September 10 1897, this may not ring a bell, although it saved many lives and avoided many accidents. Did you ever think what would’ve happened if the road was full of drunk drivers? September 10, 1897 was the day when the first man was arrested for drunk driving, which subsequently led to the Drunk Driving Test to make people safe. The man, named George Smith, was drunk driving and slammed his vehicle into a building. Fined 25 shillings, the 25 year old man plead guilty.
Drunk Driving Tests & Breathalyzers
However, the test to determine whether the driver is drunk or not came later in 1936. Dr. Rolla Harger, professor of biochemistry and toxicology, discovered and patented the first device to test drunk driving in his name (read NY Times report on Dr. Harger here). The first device, shaped like a balloon, allowed people to breathe into it. It would determine the level of alcohol in the body, although not precisely. The device became widespread and was made available to every police officer. In 1953, Dr. Rolla Harger collaborated with Robert Bronkestein and discovered another device to perform the test. Robert Bronkestein was a former police captain of the Indiana Police department and a university professor. Seeing the need of a more accurate device, both of them started working together and the breathalyzer was invented.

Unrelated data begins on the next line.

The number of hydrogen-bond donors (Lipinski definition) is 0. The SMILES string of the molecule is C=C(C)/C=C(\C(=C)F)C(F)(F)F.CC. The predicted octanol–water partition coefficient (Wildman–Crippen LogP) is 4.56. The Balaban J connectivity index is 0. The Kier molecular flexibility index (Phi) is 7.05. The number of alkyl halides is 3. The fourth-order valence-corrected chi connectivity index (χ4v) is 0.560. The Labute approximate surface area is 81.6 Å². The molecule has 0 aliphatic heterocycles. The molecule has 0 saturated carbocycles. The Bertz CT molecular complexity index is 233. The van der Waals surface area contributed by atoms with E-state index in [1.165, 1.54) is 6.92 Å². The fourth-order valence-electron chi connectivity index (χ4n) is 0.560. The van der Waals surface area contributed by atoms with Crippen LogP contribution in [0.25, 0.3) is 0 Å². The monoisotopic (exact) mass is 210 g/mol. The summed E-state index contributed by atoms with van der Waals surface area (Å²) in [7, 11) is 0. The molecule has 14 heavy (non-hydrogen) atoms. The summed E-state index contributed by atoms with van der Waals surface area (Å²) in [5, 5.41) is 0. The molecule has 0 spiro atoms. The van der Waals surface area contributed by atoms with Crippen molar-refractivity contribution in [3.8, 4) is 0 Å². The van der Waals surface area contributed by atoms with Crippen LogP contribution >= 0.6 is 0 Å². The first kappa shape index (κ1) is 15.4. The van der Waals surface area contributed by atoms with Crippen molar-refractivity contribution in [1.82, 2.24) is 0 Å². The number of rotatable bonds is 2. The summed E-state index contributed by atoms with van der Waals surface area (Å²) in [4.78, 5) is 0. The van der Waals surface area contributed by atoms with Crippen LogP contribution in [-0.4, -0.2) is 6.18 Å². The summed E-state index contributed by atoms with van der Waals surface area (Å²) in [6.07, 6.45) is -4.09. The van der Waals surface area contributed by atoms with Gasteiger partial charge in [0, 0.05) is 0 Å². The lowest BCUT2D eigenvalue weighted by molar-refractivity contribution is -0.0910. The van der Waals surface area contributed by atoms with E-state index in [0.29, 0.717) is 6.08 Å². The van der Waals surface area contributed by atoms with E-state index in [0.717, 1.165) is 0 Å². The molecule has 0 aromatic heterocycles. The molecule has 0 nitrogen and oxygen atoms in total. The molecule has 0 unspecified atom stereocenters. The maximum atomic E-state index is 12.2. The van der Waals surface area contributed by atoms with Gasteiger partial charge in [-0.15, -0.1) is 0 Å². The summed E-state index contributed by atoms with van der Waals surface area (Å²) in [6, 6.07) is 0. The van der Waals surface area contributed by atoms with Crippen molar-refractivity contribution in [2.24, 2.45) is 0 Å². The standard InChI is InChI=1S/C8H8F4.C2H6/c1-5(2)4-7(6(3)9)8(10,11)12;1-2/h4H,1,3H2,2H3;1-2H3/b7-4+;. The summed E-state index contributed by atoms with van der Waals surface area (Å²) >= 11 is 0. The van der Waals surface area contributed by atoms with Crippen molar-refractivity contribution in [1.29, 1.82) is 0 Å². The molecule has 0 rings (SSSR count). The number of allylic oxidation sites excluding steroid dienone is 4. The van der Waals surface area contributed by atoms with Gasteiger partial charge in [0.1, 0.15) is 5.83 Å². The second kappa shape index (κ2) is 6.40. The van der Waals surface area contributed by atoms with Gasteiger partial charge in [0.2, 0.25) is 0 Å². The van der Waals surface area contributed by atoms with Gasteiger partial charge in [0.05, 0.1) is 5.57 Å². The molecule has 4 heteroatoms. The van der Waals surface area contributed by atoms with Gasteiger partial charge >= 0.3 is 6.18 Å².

The breathalyzer was the second device, but the first to scientifically determine whether the person is drunk or not. It was also practical and soon was made available to every police officer across the state. The breathalyzer device reads the quantity of alcohol the person has had with accurate results. People are made to breath into the breathalyzer which, by measuring the intensity of alcohol vapor in the person’s exhaled breath, tells exactly how much alcohol was consumed. Although the device was discovered, people didn’t start to become truly aware of the risk of drunk driving between 1970 and 1980. The rules also got tougher and strict penalties were given to anybody testing positive by the breathalyzer. MADD, also known as Mothers Against Drunk Driving, which raised awareness against the risk of drunk driving was also found during this time.
In 1980, tragedy happened to Candy Lightener when her 13 year old was killed in an accident and the driver was found to be drunk. Lightener collaborated with MADD and pressured the government to raise the bar of punishment even higher for drunk drivers. Earlier on, there was no minimum age for drinking and by raising awareness they pushed local governments to pass into law a minimum age of 21. Despite of all this, all the risk and all lives lost due to drunk driving, the problem still persists in society. Currently, it is estimated that 16,885 people are killed due to drunk driving in a single year, read some statistics from MADD.